September 30th, 2005, 01:52 PM
hi, check seems interesting,
There are terrific tools (like PGP and GPG) for encrypting your mail. If somebody along the way looks at the mail they can't understand it. But they do know you are sending encrypted mail to your pal.
The answer: encode your message into something innocent looking.
Your messages will be safe and nobody will know they're encrypted!
There is tons of spam flying around the Internet. Most people can't delete it fast enough. It's virtually invisible. This site gives you access to a program that will encrypt a short message into spam. Basically, the sentences it outputs vary depending on the message you are encoding. Real spam is so stupidly written it's sometimes hard to tell the machine written spam from the genuine article.
Excuse me, is there an airport nearby large enough for a private jet to land?
September 30th, 2005, 07:36 PM
Homebrew encryption AND security by obscurity. Not something I would bet the farm on.
September 30th, 2005, 09:51 PM
rapier57 is right.......................spam might be spam, but if you keep getting it from the same source?.................you really should have blocked it?
Steganography is a better bet.................encrypted message embedded in picture...........together with perfectly "normal" and innocent message.
September 30th, 2005, 10:22 PM
This is a field known as Natural Language Steganography. SPAM is only one method of hiding messages in natural language. There is a project at Purdue University, for example, that is working on a method to hide messages in translated documents here. The inaccuracies present in an electroniacally translated document are used to hide the message.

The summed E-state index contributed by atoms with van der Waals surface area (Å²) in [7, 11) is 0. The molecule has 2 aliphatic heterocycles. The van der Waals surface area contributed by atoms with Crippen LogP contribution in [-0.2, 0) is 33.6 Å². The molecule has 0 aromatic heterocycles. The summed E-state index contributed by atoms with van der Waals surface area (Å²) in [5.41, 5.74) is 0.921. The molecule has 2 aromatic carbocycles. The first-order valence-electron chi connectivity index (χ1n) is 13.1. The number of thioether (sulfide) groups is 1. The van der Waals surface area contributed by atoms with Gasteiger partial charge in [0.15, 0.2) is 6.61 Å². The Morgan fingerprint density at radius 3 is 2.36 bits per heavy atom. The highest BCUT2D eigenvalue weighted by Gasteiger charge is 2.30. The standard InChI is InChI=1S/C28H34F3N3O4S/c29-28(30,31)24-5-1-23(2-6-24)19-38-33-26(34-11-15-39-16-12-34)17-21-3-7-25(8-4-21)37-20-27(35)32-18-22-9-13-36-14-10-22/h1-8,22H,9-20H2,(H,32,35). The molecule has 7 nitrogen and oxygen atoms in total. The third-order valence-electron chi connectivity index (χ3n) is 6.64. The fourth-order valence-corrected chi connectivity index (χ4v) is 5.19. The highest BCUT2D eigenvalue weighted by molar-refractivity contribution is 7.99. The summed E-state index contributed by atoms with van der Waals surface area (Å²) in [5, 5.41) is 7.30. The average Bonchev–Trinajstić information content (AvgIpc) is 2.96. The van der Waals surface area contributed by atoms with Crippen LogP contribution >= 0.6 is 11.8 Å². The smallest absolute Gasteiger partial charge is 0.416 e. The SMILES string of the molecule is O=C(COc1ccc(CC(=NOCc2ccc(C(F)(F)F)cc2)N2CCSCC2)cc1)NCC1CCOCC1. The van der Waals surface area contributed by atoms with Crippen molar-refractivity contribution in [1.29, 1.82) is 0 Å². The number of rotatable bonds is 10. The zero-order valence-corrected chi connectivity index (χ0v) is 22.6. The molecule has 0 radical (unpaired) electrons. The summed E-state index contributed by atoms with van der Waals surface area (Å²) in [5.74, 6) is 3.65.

I have also seen prototypes which hide the message in an apparent love letter, business communications, legal documents, and so forth.
It is still a field very much in its infancy, and as such, I wouldn't trust it, althought it is a very good academic exercise.
The one problem with using an online source to encode your message is that the enemy will have the algorithm you used to encode it, making it very easy to identify and decrypt. To make even somewhat reliable, you must be able to run it locally and change the stego algorithm enough so that it does not resemble those already publicly available.
To give you an idea of how easy it is to break setgonography techniques which are made public, try running OutGuess's StegBreak against images you can find on UseNet. You might be surprised at how easy it it to crack this stuff.
Be careful what you trust.
Government is like fire - a handy servant, but a dangerous master - George Washington
Government is not reason, it is not eloquence - it is force. - George Washington.
Join the UnError
October 1st, 2005, 10:42 PM
Nice post Striek,though I'd just like to point out that Outguess doesnt always pick images which necessarily have hidden messages in them,it merely points out if there've been any changes,resulting in a large number of false positives.